Mississippi health and science experts say it’s still unlikely that the state will see local transmission of the Zika virus, as has been reported in Florida. MPB’s Evelina Burnett reports.
Mississippi deputy epidemiologist Dr. Paul Byers says the news that there have been at least four cases of Zika virus in Miami that were likely transmitted by local mosquitos changes the state's Zika virus-related recommendations in one way.
"Now what our recommendation is," Byers says, "in addition to the recommendation that we had already made about pregnant women is that they should not travel to any area where there is ongoing active transmission of Zika virus, and now that includes that small area in Miami."
Byers says the state has been preparing for the possibility of local transmission in Mississippi, though the type of mosquito that is known to spread this virus, the Aedes aegypti, hasn't been seen in Mississippi since the 1990s. The state is leading efforts to look for it, though. Donald Yee is an associate professor at the University of Southern Mississippi. He's part of a project that is surveying the state looking for the Aedes aegypti mosquito.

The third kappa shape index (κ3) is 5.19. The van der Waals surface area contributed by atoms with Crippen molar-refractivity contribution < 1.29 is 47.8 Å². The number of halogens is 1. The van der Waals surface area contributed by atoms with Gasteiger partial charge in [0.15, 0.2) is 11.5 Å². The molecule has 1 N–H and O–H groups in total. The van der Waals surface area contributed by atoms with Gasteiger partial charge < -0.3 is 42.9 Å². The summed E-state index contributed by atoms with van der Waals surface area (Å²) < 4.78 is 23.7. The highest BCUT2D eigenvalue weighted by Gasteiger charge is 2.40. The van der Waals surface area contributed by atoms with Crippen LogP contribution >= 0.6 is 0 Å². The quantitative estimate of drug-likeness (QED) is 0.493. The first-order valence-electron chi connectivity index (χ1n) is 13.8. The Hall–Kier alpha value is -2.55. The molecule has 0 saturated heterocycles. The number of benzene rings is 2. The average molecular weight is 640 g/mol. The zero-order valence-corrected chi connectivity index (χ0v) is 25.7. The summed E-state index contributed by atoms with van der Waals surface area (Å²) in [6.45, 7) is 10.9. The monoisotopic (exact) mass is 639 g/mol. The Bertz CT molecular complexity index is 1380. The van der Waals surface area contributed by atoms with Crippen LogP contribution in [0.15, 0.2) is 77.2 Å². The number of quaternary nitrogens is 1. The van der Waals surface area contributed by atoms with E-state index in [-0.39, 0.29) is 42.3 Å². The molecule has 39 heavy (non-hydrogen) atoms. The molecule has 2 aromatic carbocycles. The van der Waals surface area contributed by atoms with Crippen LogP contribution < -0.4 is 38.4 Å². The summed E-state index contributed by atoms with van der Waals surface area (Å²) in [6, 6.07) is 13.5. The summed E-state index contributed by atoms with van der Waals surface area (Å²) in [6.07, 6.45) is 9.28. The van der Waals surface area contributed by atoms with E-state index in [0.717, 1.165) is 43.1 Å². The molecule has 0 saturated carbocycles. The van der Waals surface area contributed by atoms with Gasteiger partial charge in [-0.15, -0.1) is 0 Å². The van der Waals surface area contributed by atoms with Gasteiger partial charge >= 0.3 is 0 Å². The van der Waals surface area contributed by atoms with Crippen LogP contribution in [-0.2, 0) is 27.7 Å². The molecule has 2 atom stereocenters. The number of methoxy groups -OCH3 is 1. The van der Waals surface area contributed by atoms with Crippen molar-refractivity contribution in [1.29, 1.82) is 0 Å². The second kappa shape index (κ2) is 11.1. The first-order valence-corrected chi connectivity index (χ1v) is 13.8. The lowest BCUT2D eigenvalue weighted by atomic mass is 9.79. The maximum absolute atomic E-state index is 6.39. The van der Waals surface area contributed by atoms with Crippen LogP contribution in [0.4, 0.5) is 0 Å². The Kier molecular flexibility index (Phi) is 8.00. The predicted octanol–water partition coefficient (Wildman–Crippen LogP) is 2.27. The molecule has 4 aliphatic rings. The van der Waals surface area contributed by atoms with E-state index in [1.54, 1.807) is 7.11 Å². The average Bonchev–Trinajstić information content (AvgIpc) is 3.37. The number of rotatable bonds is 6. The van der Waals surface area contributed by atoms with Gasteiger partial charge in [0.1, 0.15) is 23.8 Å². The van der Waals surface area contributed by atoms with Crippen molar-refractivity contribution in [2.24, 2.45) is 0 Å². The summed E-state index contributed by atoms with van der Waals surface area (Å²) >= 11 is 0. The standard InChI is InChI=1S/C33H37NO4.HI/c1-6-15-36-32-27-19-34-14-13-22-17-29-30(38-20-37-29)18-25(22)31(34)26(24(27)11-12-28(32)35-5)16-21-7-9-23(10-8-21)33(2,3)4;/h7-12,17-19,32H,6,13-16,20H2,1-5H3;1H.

"We've surveyed all 82 counties in the state, we've done it three times this summer, and so far we haven't found any Aedes aegypti, so that's a good thing," Yee says. "We have one more cycle to go through in August when we'll be sampling the state again, and we'll see whether or not we have it."
The health department says there have been 14 cases of travel-related Zika virus in Mississippi.